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Human Rights Classroom: Global Torture Trade Has nothing to do with us in Hong Kong?

21 Jan

Human Rights Classroom: Global Torture Trade Has nothing to do with us in Hong Kong?

Amnesty International has published multiple investigative reports on Hong Kong police’s use of excessive force during 2019 protests, including the abusive use of tear gas and police batons, and the alleged torture and ill treatment of arrestees under police custody (see report). Torture is no longer a remote and irrelevant issue for Hong Kong people. Moreover, China is also a leading manufacturer and exporter of tools of torture. The number of Chinese companies involved in developing, manufacturing and exporting tools of torture has increased by 100 in the past decade.  

Why should we put a stop to the torture trade and step up regulations of law enforcement equipment?

Nowadays, most countries have already established laws against torture, and torture is also explicitly prohibited in numerous international human rights instruments, such as the International Covenant on Political and Civil Rights (ICCPR) and the United Nations Convention against Torture (UNCAT). However, Amnesty International in the report “Ending the Torture Trade: the path to global controls on the tools of torture” has recorded torture and other ill-treatment in over 140 countries in the past 5 years. It is evident that the risk of torture and other forms of ill-treatment has gone beyond detention settings. On the street, legitimate law enforcement equipment are more frequently used against citizens and protesters.  Torture remains a severe and common human rights violation at the global level.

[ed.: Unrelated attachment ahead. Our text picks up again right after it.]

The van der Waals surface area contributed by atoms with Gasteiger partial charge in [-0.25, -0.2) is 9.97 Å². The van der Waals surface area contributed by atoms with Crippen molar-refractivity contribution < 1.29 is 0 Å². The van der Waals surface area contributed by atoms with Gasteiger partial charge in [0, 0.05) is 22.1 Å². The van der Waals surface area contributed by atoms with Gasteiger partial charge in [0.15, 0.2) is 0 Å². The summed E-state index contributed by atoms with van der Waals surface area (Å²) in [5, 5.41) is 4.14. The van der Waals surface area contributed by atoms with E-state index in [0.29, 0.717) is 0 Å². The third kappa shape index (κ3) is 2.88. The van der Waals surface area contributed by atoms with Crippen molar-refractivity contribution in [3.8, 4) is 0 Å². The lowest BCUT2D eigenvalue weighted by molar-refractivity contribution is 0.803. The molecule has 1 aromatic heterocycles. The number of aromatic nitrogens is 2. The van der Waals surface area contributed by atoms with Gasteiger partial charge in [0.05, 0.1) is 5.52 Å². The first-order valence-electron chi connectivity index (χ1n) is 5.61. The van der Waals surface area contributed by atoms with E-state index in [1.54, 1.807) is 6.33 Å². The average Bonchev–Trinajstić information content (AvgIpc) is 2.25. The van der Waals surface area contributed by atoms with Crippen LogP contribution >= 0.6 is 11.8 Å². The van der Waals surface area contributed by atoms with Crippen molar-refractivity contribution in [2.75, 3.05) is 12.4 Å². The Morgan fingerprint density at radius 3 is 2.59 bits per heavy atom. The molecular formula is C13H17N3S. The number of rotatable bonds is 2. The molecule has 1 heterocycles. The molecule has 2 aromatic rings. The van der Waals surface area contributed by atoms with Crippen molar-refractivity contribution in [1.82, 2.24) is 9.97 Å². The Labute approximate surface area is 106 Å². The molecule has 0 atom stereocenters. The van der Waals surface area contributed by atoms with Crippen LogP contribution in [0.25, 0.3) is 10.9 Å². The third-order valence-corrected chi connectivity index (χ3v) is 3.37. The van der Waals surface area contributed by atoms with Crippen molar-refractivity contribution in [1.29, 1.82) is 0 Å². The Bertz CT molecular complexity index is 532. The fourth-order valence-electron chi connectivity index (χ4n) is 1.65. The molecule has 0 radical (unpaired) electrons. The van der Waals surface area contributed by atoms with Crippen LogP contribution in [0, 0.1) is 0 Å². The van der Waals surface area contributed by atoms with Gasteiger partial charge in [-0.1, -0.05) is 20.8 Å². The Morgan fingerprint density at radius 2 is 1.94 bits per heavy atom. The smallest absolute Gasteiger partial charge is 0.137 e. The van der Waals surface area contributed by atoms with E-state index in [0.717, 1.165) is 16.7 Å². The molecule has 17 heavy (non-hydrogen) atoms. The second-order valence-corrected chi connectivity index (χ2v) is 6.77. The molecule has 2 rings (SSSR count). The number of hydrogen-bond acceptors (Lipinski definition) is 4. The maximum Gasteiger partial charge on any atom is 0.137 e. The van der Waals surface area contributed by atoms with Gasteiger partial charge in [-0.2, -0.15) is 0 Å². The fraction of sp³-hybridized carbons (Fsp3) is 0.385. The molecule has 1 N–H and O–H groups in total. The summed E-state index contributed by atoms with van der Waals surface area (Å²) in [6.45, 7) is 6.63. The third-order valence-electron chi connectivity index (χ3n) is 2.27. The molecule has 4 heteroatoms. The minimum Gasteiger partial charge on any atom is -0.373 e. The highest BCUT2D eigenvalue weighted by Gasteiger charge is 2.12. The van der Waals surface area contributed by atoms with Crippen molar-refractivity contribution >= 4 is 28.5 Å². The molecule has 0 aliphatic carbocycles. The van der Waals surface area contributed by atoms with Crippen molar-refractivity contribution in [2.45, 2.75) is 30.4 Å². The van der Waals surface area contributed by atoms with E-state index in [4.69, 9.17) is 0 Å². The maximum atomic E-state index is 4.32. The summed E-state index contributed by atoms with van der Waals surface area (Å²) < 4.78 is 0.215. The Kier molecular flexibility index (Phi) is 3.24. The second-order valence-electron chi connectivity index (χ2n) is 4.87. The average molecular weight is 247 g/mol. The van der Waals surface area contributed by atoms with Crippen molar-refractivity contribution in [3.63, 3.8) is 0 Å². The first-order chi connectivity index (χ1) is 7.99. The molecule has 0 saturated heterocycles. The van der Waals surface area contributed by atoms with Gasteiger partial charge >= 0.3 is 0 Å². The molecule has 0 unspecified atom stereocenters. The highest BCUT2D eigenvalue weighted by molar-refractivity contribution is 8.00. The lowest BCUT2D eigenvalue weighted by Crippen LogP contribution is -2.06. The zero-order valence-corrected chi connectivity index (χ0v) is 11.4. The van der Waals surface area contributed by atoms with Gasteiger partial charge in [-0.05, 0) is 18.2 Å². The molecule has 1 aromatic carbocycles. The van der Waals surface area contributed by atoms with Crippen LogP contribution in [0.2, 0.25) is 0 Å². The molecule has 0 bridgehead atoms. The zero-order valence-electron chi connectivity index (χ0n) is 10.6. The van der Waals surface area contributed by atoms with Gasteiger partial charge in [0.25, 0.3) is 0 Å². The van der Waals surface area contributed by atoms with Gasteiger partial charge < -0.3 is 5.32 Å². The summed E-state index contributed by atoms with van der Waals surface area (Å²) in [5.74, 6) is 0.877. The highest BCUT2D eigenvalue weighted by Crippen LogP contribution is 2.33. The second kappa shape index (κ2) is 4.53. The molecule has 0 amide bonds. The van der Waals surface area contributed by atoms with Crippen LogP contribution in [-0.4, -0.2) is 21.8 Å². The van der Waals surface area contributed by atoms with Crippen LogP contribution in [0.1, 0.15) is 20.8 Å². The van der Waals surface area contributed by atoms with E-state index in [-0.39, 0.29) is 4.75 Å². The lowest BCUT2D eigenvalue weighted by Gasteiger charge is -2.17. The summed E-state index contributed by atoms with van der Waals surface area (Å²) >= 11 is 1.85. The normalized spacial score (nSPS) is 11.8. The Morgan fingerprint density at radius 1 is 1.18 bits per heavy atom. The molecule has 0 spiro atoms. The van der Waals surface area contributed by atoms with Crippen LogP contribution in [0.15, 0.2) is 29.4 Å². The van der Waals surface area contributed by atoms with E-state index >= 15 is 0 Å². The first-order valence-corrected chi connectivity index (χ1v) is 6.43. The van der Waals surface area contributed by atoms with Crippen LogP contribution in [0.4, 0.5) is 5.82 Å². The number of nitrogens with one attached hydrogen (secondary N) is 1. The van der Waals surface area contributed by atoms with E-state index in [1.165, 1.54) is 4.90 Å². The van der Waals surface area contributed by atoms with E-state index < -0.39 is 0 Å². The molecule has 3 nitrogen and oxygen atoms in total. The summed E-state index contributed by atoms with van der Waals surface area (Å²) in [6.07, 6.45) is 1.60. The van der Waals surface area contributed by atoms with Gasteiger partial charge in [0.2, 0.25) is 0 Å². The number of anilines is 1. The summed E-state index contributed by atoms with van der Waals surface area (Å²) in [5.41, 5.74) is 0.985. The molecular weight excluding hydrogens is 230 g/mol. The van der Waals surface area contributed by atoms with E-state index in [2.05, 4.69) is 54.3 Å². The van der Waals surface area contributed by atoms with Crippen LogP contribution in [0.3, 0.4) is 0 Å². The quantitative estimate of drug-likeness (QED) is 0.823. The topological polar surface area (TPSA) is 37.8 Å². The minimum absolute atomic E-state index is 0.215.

What are tools of torture?

Tools of torture can be divided into two distinct categories: “inherently abusive equipment” and “law-enforcement equipment abused or misused”. The former category refers to inherently cruel, inhuman and degrading law enforcement equipment and weapons, which are designed to inflict unnecessary pain on human body.  The use of these equipment completely violates international laws and standards, e.g. UNCAT. Hence, all states  should prohibit the production, trade, export and use of such equipment. Nowadays, only a handful of countries continue to manufacture and export this category of tools of torture. In contrast, the latter category consists of equipment that  have a legitimate function when used in strict accordance with international standards, but they can be, and readily are, abused and misused by law enforcement officials to torture or ill-treat people. Therefore, all states should strengthen the regulations on the use and the global trade of these equipment to protect human rights.

1. Electric shock devices

According to Amnesty International, electric shock weapons (such as electric stun belts, vests and batons) are some of the most frequently used tools of tortures worldwide. Witnesses said they have been tortured by such tools in the prisons in Egypt, Saudi Arabia, Cambodia and Tennessee USA. Take electric shock baton as an example,  the user can send off extremely painful electric shocks at the push of a button, and to repeatedly do this without leaving lasting identifiable physical traces on the victim’s body. It is a very handy and powerful  tool of torture.

2. Abusive restraint devices

Artist impression of ‘hanging restraint chair’. Credit: Baodiucao